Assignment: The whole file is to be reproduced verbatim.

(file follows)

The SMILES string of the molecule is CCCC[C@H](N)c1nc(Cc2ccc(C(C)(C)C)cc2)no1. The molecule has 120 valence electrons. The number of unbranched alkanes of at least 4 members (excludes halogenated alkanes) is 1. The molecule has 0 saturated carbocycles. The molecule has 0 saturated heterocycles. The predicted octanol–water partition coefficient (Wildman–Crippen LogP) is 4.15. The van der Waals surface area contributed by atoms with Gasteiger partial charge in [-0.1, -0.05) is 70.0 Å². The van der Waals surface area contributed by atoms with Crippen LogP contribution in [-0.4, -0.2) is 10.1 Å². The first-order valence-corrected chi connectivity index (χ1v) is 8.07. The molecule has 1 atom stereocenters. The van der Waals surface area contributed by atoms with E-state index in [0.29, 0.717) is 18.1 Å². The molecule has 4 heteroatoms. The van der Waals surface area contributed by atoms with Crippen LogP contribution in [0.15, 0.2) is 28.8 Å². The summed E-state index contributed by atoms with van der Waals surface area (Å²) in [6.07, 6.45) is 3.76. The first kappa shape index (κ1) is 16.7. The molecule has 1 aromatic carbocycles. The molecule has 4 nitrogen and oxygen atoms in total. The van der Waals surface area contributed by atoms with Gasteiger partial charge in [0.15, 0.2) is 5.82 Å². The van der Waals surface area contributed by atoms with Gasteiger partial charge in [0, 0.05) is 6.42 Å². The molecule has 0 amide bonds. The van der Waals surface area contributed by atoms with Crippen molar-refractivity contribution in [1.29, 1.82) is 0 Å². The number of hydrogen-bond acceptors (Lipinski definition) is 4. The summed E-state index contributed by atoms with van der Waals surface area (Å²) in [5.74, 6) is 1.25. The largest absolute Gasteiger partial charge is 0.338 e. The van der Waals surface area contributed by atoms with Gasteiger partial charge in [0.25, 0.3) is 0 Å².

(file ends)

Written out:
The SMILES string of the molecule is CCCC[C@H](N)c1nc(Cc2ccc(C(C)(C)C)cc2)no1. The molecule has 120 valence electrons. The number of unbranched alkanes of at least 4 members (excludes halogenated alkanes) is 1. The molecule has 0 saturated carbocycles. The molecule has 0 saturated heterocycles. The predicted octanol–water partition coefficient (Wildman–Crippen LogP) is 4.15. The van der Waals surface area contributed by atoms with Gasteiger partial charge in [-0.1, -0.05) is 70.0 Å². The van der Waals surface area contributed by atoms with Crippen LogP contribution in [-0.4, -0.2) is 10.1 Å². The first-order valence-corrected chi connectivity index (χ1v) is 8.07. The molecule has 1 atom stereocenters. The van der Waals surface area contributed by atoms with E-state index in [0.29, 0.717) is 18.1 Å². The molecule has 4 heteroatoms. The van der Waals surface area contributed by atoms with Crippen LogP contribution in [0.15, 0.2) is 28.8 Å². The summed E-state index contributed by atoms with van der Waals surface area (Å²) in [6.07, 6.45) is 3.76. The first kappa shape index (κ1) is 16.7. The molecule has 1 aromatic carbocycles. The molecule has 4 nitrogen and oxygen atoms in total. The van der Waals surface area contributed by atoms with Gasteiger partial charge in [0.15, 0.2) is 5.82 Å². The van der Waals surface area contributed by atoms with Gasteiger partial charge in [0, 0.05) is 6.42 Å². The molecule has 0 amide bonds. The van der Waals surface area contributed by atoms with Crippen molar-refractivity contribution in [1.29, 1.82) is 0 Å². The number of hydrogen-bond acceptors (Lipinski definition) is 4. The summed E-state index contributed by atoms with van der Waals surface area (Å²) in [5.74, 6) is 1.25. The largest absolute Gasteiger partial charge is 0.338 e. The van der Waals surface area contributed by atoms with Gasteiger partial charge in [0.25, 0.3) is 0 Å².